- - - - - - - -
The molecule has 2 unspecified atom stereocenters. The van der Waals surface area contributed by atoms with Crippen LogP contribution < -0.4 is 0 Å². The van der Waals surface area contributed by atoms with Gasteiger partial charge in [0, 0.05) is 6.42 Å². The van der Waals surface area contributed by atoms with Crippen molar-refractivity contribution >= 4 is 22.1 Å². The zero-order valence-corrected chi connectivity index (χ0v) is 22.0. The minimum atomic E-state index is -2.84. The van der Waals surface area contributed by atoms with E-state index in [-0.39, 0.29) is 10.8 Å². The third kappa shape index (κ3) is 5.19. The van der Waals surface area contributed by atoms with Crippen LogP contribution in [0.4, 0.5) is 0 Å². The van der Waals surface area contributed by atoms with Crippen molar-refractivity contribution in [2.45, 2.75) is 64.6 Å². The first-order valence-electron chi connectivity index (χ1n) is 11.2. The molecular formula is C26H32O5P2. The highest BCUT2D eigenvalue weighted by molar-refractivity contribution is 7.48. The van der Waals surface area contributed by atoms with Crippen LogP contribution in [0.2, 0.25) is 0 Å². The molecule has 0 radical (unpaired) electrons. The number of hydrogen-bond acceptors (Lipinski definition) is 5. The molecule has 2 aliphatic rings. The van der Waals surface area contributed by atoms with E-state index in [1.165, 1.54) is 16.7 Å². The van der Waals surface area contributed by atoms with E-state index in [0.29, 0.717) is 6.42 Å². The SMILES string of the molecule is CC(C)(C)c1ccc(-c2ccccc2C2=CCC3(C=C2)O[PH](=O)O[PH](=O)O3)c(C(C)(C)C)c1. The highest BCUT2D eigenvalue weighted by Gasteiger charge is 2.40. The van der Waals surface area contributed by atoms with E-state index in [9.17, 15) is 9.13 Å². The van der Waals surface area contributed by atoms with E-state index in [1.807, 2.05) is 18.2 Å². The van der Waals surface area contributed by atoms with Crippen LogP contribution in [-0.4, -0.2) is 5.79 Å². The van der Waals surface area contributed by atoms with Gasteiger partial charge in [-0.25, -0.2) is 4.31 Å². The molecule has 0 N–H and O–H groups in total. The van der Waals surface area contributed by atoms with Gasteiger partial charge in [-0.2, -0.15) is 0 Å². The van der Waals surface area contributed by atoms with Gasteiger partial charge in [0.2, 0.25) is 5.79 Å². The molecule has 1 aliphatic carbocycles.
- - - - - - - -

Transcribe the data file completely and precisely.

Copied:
The molecule has 2 unspecified atom stereocenters. The van der Waals surface area contributed by atoms with Crippen LogP contribution < -0.4 is 0 Å². The van der Waals surface area contributed by atoms with Gasteiger partial charge in [0, 0.05) is 6.42 Å². The van der Waals surface area contributed by atoms with Crippen molar-refractivity contribution >= 4 is 22.1 Å². The zero-order valence-corrected chi connectivity index (χ0v) is 22.0. The minimum atomic E-state index is -2.84. The van der Waals surface area contributed by atoms with E-state index in [-0.39, 0.29) is 10.8 Å². The third kappa shape index (κ3) is 5.19. The van der Waals surface area contributed by atoms with Crippen LogP contribution in [0.4, 0.5) is 0 Å². The van der Waals surface area contributed by atoms with Crippen molar-refractivity contribution in [2.45, 2.75) is 64.6 Å². The first-order valence-electron chi connectivity index (χ1n) is 11.2. The molecular formula is C26H32O5P2. The highest BCUT2D eigenvalue weighted by molar-refractivity contribution is 7.48. The van der Waals surface area contributed by atoms with Crippen LogP contribution in [0.2, 0.25) is 0 Å². The molecule has 0 radical (unpaired) electrons. The number of hydrogen-bond acceptors (Lipinski definition) is 5. The molecule has 2 aliphatic rings. The van der Waals surface area contributed by atoms with E-state index in [1.165, 1.54) is 16.7 Å². The van der Waals surface area contributed by atoms with E-state index in [0.29, 0.717) is 6.42 Å². The SMILES string of the molecule is CC(C)(C)c1ccc(-c2ccccc2C2=CCC3(C=C2)O[PH](=O)O[PH](=O)O3)c(C(C)(C)C)c1. The highest BCUT2D eigenvalue weighted by Gasteiger charge is 2.40. The van der Waals surface area contributed by atoms with E-state index in [9.17, 15) is 9.13 Å². The van der Waals surface area contributed by atoms with E-state index in [1.807, 2.05) is 18.2 Å². The van der Waals surface area contributed by atoms with Crippen LogP contribution in [-0.4, -0.2) is 5.79 Å². The van der Waals surface area contributed by atoms with Gasteiger partial charge in [-0.25, -0.2) is 4.31 Å². The molecule has 0 N–H and O–H groups in total. The van der Waals surface area contributed by atoms with Gasteiger partial charge in [-0.2, -0.15) is 0 Å². The van der Waals surface area contributed by atoms with Gasteiger partial charge in [0.2, 0.25) is 5.79 Å². The molecule has 1 aliphatic carbocycles.